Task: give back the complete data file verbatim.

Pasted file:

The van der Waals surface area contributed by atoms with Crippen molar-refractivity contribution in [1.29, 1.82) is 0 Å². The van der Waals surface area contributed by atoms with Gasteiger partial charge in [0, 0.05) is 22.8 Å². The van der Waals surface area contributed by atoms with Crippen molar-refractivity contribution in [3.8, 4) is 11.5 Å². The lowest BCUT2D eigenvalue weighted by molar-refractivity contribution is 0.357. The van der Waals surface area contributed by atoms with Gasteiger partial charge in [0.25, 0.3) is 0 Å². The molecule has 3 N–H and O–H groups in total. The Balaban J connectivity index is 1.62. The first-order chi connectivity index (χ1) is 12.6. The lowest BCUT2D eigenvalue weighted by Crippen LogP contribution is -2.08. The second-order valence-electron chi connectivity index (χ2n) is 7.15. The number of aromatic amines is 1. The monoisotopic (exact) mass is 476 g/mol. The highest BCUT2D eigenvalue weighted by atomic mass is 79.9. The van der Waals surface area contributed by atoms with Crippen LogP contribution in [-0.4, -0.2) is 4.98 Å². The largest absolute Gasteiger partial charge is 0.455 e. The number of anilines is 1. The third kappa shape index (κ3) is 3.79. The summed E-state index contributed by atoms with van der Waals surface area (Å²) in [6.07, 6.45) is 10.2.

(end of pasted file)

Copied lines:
The van der Waals surface area contributed by atoms with Crippen molar-refractivity contribution in [1.29, 1.82) is 0 Å². The van der Waals surface area contributed by atoms with Gasteiger partial charge in [0, 0.05) is 22.8 Å². The van der Waals surface area contributed by atoms with Crippen molar-refractivity contribution in [3.8, 4) is 11.5 Å². The lowest BCUT2D eigenvalue weighted by molar-refractivity contribution is 0.357. The van der Waals surface area contributed by atoms with Gasteiger partial charge in [0.25, 0.3) is 0 Å². The molecule has 3 N–H and O–H groups in total. The Balaban J connectivity index is 1.62. The first-order chi connectivity index (χ1) is 12.6. The lowest BCUT2D eigenvalue weighted by Crippen LogP contribution is -2.08. The second-order valence-electron chi connectivity index (χ2n) is 7.15. The number of aromatic amines is 1. The monoisotopic (exact) mass is 476 g/mol. The highest BCUT2D eigenvalue weighted by atomic mass is 79.9. The van der Waals surface area contributed by atoms with Crippen LogP contribution in [-0.4, -0.2) is 4.98 Å². The largest absolute Gasteiger partial charge is 0.455 e. The number of anilines is 1. The third kappa shape index (κ3) is 3.79. The summed E-state index contributed by atoms with van der Waals surface area (Å²) in [6.07, 6.45) is 10.2.